In fact, you couldn’t play Ape Escape without the DualShock controller as the game required the precision of the analog sticks. I can’t imagine trying to keep up with the monkeys, who run and jump all around the levels, with only the stiff PS1 D-pad.
What made the original game so special were its unique platforming levels and its utilization of gadgets as new ways that Spike can interact with the worlds. Ape Escape did a great job introducing colorful new worlds that ranged from prehistoric Earth with dinosaurs walking around to a medieval castle with a dungeon. The game had great variety and that stuck out to me even as a kid. Rayman certainly seemed one note in comparison to my underdeveloped brain.
That variety was largely supported by the introduction of gadgets regularly throughout the game. Spike starts out with just a net and club but quickly obtains the water net and monkey radar to help catch monkeys in the water and ones that are trying to hide respectively. As spike gets new gadgets, he will have to backtrack to get the monkeys he wasn’t able to get the first time around. By the end of the game, you are true guru of the levels if you decided to go for 100 percent completion.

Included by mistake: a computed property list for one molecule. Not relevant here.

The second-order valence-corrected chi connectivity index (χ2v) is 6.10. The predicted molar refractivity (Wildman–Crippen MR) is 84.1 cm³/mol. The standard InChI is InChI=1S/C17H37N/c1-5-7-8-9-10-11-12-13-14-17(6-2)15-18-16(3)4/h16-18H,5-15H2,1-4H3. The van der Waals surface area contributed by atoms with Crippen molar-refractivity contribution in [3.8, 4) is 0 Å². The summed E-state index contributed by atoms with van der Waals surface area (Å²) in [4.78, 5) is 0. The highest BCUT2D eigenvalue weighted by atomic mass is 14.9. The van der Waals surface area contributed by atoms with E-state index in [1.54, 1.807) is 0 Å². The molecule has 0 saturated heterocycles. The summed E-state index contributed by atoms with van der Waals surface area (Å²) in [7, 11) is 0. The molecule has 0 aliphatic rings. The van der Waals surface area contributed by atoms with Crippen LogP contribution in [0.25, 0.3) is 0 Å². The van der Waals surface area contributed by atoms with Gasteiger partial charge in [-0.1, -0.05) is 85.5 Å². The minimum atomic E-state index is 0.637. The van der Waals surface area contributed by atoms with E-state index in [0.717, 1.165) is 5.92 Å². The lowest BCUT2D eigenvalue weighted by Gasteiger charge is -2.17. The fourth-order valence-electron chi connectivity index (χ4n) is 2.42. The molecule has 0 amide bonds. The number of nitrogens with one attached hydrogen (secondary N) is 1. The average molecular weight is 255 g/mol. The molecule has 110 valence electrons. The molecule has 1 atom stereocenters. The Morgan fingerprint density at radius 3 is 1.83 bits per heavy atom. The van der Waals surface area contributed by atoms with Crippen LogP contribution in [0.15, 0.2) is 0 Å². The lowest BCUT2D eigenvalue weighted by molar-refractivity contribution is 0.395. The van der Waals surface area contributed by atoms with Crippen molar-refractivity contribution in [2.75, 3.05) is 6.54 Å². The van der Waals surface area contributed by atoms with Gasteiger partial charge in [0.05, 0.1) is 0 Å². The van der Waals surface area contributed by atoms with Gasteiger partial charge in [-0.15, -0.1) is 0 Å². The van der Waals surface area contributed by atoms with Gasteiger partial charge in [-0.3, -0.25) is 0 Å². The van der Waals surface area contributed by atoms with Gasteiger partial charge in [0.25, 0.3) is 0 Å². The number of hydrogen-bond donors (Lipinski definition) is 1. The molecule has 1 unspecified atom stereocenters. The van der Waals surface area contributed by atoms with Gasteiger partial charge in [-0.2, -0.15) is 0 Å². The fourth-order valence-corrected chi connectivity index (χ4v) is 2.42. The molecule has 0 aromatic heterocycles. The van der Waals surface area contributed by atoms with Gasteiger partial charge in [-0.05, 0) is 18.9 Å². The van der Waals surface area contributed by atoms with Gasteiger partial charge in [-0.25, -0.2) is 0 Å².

Plus, the monkeys all had a little bit of personality to them. The fashion forward monkeys would identify their quirky personality types by the color of their pants. Monkeys wearing yellow pants were slightly faster than normal for instance, but a monkey wearing green pants was a demolitions expert and could launch missiles. Hunting the apes was more than just throwing a net over them but preparing for the type of monkey and the area that it was hanging out in.